The NXS is available in most Latin American countries on cable and satellite TV. Since 2006, Fox Sports 3 (formerly called SPEED until 2013) carries live coverage of all events. The races are also shown on Fox Sports Latin America, some of them live and some tape-delayed depending on the network's schedule. Televisa Deportes also broadcast a 30-minute recap every Sunday morning on national television in Mexico. In Brazil Fox Sports 2 carries all three series.
Network Ten's additional high-definition service, ONE, began broadcasting races from the NXS live or near live during the 2008 season. ONE continued to air highlights packages of each race until the end of 2014. Broadcasts of the series are now exclusively shown on the Fox Sports pay TV channels.
In 2012, Motors TV broadcasts all Xfinity races live, delayed and highlights, until 2018 when the channel ceased operations.
The Portuguese channel, Sport TV broadcasts every Xfinity races live.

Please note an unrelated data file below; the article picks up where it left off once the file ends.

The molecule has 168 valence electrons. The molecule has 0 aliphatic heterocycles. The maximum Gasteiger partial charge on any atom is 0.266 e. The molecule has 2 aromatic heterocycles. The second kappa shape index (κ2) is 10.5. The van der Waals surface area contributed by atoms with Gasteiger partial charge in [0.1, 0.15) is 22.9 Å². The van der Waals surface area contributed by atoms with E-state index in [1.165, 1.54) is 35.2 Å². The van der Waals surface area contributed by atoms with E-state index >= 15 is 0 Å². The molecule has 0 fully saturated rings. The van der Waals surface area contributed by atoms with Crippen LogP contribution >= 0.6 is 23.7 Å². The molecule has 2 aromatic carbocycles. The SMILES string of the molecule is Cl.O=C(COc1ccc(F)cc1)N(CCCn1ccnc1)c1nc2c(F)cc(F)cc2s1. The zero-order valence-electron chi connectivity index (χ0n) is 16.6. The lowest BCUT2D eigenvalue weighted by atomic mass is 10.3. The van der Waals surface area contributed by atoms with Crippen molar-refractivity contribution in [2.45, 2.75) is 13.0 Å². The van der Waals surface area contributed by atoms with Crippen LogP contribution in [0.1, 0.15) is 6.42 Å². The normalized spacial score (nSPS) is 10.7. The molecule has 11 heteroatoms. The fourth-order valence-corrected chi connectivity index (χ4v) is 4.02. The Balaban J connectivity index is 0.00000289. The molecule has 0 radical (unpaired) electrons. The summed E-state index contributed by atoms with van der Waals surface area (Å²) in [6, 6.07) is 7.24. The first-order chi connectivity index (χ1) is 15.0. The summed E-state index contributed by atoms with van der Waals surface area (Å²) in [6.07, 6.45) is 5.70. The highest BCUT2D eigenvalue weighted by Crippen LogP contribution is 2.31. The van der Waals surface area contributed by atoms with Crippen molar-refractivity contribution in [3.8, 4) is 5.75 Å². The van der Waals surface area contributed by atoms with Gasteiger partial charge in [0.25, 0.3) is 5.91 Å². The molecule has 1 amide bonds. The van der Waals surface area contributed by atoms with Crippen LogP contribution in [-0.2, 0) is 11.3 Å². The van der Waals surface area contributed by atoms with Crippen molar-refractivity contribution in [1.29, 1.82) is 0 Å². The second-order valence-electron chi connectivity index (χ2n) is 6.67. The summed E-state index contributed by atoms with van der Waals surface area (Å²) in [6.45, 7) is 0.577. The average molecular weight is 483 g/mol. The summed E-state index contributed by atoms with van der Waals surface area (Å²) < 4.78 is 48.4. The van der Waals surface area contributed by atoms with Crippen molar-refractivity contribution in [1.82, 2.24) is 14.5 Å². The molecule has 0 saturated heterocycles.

Since the early days of the Xfinity Series, many NASCAR Cup Series drivers have used their days off to drive in the NXS. This can be for any number of reasons, most prominent or often claimed is to gain more "seat time", or to familiarize themselves with the track. Examples of this would be Dale Earnhardt, who won the very first NXS race, and Kyle Busch, who has won the most races in NXS history.
In recent years, this practice had been dubbed "Buschwhacking" by its detractors. The colloquialism originated when Anheuser-Busch was the main sponsor of the series by combining the name "Busch" with the term "bushwhacker," but it has gradually fallen out of use since Anheuser-Busch's sponsorship ended. Other nicknames, such as Claim Jumper (for when Nationwide was the series sponsor), and Signal Pirate (for the current sponsor Xfinity) have never really caught on.
Critics claim that NASCAR Cup Series drivers racing in the NXS take away opportunities from the NXS regulars, usually younger and less experienced drivers. On the other hand, many fans claim that without the NASCAR Cup Series stars and the large amount of fan interest they attract on their own races, the NXS would be inadequate as a high-tier division. In addition, many NXS drivers have welcomed the Cup drivers because it gives them the opportunity to drive with more seasoned veterans.